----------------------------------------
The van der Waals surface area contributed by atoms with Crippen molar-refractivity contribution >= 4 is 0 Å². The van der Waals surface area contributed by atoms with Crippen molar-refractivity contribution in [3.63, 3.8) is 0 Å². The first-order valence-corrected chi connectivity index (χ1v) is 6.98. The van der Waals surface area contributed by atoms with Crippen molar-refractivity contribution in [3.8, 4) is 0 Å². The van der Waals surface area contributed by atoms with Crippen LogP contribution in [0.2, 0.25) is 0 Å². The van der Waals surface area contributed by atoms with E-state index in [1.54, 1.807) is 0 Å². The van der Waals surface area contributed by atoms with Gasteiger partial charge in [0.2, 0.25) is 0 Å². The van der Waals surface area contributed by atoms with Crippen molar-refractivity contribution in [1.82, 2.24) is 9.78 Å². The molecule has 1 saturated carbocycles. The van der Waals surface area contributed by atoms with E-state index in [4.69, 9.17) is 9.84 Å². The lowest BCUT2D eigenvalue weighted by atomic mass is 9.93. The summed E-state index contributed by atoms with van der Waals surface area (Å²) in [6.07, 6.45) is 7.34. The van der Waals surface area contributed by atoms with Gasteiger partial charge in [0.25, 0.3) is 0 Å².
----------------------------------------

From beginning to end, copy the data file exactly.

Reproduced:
The van der Waals surface area contributed by atoms with Crippen molar-refractivity contribution >= 4 is 0 Å². The van der Waals surface area contributed by atoms with Crippen molar-refractivity contribution in [3.63, 3.8) is 0 Å². The first-order valence-corrected chi connectivity index (χ1v) is 6.98. The van der Waals surface area contributed by atoms with Crippen molar-refractivity contribution in [3.8, 4) is 0 Å². The van der Waals surface area contributed by atoms with Crippen LogP contribution in [0.2, 0.25) is 0 Å². The van der Waals surface area contributed by atoms with E-state index in [1.54, 1.807) is 0 Å². The van der Waals surface area contributed by atoms with Gasteiger partial charge in [0.2, 0.25) is 0 Å². The van der Waals surface area contributed by atoms with Crippen molar-refractivity contribution in [1.82, 2.24) is 9.78 Å². The molecule has 1 saturated carbocycles. The van der Waals surface area contributed by atoms with E-state index in [4.69, 9.17) is 9.84 Å². The lowest BCUT2D eigenvalue weighted by atomic mass is 9.93. The summed E-state index contributed by atoms with van der Waals surface area (Å²) in [6.07, 6.45) is 7.34. The van der Waals surface area contributed by atoms with Gasteiger partial charge in [0.25, 0.3) is 0 Å².